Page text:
• File

    Pronunciation

    • UK IPA: /ˈfaɪəl/, /faɪl/
    • US IPA: /faɪl/
    • Rhymes: -aɪl, -aɪəl
    • Homophones: phial

    Origin 1

    French fil ("thread"), Latin filum ("thread").

    Full definition of file

    Noun

    file

    (plural files)
    1. A collection of papers collated and archived together.
      • ShakespeareIt is upon a file with the duke's other letters.
    2. A roll or list.
      • Shakespearea file of all the gentry
    3. Course of thought; thread of narration.
      • Sir H. WottonLet me resume the file of my narration.
    4. (computing) An aggregation of data on a storage device, identified by a name.I'm going to delete these unwanted files to free up some disk space.

    Synonyms

    Verb

    1. (transitive) To commit official papers to some office
    2. (transitive) To place in an archive in a logical place and order
    3. (transitive) To store a file (aggregation of data) on a storage medium such as a disc or another computer.
    4. (intransitive, with for, chiefly legal) To make a formal request for the benefit of an official status.She filed for divorce the next day.The company filed for bankruptcy when the office opened on Monday.''They filed for a refund under their warranty.
      • 2012, May 27, Nathan Rabin, TV: Review: THE SIMPSONS (CLASSIC): “New Kid On The Block” (season 4, episode 8; originally aired 11/12/1992), The episode’s unwillingness to fully commit to the pathos of the Bart-and-Laura subplot is all the more frustrating considering its laugh quota is more than filled by a rollicking B-story that finds Homer, he of the iron stomach and insatiable appetite, filing a lawsuit against The Frying Dutchman when he’s hauled out of the eatery against his will after consuming all of the restaurant’s shrimp (plus two plastic lobsters).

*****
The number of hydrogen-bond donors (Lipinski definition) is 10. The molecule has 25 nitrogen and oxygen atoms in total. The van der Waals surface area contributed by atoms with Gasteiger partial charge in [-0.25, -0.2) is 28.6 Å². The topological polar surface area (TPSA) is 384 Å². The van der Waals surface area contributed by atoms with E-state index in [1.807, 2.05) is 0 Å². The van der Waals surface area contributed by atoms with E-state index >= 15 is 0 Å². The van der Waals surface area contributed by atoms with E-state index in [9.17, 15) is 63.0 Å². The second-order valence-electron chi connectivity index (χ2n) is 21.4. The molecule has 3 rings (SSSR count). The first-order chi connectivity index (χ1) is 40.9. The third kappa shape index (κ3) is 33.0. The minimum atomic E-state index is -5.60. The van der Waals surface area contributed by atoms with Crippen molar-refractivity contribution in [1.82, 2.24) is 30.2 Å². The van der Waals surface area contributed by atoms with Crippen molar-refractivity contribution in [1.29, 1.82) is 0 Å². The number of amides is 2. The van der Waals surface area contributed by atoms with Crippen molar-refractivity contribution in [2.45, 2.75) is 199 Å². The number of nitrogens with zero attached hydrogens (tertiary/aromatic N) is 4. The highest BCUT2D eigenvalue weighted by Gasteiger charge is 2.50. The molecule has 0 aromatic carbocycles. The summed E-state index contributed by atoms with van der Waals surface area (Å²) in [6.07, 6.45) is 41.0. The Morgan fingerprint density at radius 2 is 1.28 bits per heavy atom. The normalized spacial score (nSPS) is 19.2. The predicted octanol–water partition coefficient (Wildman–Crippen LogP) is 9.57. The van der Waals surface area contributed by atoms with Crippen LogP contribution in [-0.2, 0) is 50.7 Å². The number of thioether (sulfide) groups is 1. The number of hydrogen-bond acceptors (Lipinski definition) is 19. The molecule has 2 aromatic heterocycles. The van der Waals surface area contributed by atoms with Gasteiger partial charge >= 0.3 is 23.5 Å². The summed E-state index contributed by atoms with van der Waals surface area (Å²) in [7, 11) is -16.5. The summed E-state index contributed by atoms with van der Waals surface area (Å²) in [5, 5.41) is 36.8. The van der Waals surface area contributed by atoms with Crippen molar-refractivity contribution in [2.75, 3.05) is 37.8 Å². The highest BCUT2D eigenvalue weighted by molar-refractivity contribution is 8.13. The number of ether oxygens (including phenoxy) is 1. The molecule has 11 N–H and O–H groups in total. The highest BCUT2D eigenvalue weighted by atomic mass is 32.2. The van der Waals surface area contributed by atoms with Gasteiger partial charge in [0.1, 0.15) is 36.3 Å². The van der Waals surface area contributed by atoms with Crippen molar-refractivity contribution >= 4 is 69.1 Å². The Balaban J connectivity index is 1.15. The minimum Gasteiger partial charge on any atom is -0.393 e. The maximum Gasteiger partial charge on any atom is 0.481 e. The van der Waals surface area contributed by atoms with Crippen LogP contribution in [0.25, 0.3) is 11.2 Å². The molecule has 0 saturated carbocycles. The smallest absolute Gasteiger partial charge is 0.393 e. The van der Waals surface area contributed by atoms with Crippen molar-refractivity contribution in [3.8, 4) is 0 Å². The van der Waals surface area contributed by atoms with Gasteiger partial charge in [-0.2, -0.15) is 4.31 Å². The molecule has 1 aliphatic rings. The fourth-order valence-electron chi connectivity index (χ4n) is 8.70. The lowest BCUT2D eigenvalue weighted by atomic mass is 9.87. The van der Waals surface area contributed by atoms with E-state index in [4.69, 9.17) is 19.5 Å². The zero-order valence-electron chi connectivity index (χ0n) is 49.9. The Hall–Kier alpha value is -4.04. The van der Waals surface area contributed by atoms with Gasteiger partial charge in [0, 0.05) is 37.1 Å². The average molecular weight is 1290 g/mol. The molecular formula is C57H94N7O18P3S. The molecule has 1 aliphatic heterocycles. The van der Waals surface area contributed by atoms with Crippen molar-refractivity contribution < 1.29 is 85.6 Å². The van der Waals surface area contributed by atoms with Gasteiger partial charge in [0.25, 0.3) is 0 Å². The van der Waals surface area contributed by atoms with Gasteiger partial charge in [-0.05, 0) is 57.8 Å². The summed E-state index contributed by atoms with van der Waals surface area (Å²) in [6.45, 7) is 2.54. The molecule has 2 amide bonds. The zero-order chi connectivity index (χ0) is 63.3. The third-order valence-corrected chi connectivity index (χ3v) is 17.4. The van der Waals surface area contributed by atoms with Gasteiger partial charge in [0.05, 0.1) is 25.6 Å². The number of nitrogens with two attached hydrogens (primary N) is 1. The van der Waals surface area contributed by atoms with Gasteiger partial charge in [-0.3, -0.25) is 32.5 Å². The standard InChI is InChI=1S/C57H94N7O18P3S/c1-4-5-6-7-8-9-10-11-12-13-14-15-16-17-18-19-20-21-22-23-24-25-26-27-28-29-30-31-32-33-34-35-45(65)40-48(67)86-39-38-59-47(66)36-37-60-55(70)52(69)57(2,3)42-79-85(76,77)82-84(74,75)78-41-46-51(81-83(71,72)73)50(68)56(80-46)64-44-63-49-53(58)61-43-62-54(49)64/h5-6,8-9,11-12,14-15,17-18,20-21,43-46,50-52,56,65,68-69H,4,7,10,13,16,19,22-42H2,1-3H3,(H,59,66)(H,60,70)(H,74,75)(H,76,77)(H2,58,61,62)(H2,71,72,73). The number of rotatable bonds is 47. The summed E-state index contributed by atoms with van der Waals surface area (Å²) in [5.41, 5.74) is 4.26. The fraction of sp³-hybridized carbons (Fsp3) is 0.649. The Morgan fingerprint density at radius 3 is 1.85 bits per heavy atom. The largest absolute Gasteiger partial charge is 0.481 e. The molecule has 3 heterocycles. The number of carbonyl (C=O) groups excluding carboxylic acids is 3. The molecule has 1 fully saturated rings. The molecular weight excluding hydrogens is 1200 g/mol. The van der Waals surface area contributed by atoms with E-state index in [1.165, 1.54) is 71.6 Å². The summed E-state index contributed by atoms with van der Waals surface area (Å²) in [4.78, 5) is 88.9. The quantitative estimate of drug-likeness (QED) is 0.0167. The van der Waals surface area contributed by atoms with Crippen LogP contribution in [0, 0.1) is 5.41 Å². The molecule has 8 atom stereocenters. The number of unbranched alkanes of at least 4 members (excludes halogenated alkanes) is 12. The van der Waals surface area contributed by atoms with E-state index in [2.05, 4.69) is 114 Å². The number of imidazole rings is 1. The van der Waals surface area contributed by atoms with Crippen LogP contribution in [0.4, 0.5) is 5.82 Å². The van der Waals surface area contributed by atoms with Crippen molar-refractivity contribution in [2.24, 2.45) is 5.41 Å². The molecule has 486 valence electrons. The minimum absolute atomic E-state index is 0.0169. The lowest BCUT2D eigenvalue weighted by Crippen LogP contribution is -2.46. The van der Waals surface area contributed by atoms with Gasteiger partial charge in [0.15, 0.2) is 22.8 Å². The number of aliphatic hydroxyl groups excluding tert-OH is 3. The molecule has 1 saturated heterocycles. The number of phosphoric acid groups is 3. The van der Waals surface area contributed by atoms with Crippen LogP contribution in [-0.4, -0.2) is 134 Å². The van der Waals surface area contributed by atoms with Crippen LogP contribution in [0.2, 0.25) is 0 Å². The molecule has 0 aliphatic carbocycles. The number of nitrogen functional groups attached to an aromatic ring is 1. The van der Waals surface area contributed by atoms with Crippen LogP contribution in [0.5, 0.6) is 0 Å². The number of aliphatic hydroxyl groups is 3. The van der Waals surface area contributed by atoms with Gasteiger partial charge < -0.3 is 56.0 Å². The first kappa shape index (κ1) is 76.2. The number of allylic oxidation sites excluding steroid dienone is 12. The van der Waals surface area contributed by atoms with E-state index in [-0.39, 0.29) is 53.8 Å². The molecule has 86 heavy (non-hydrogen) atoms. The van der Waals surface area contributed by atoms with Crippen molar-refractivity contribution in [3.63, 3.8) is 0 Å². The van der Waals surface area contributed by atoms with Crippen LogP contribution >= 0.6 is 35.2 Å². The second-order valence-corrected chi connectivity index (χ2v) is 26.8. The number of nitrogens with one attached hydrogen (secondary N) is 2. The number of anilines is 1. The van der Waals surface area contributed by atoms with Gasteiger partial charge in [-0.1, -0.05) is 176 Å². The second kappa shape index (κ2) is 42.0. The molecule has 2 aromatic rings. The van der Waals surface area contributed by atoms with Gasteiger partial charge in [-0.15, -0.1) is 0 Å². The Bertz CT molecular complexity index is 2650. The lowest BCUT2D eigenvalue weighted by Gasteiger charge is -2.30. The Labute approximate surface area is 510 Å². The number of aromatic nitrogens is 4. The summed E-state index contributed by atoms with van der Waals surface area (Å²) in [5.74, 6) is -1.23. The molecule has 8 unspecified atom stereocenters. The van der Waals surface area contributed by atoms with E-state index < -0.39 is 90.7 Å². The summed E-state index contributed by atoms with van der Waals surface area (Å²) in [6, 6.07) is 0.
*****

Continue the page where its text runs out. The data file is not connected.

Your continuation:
5. (transitive, obsolete) To set in order; to arrange, or lay away.
      • Beaumont and FletcherI would have my several courses and my dishes well filed.

    Derived terms

    Origin 2

    French file, from filer, “to spin out”, “arrange one behind another”, Latin fīlāre, from filum, “thread”.

    Noun

    file

    (plural files)
    1. A column of people one behind another, whether "single file" or in a large group with many files side by side.The troops marched in Indian file.
    2. (chess) one of the eight vertical lines of squares on a chessboard (i.e., those which run from number to number). The analog horizontal lines are the ranks.

    Verb

    1. (intransitive) To move in a file.The applicants kept filing into the room until it was full.

    Derived terms

    Origin 3

    Old English feol. Cognate with Dutch vijl, German Feile, West Frisian file.

    Noun

    file

    (plural files)
    1. A hand tool consisting of a handle to which a block of coarse metal is attached, and used for removing sharp edges or for cutting, especially through metal.
    2. (slang, archaic) A cunning or resourceful person.
      • ThackerayWill is an old file, in spite of his smooth face.

    Derived terms

    terms derived from file (tool) (noun)

    Verb

    1. (transitive) to smooth, grind, or cut with a fileI'd better file the bottoms of the table legs. Otherwise they will scratch the flooring.

    Derived terms

    terms derived from file (use tool) {verb}

    Origin 4

    Middle English filen ("to defile"), from Old English fȳlan ("to defile, make foul"), from fūl ("foul"). More at defile.

    Verb

    1. (archaic) to defile
    2. to corrupt

    Anagrams

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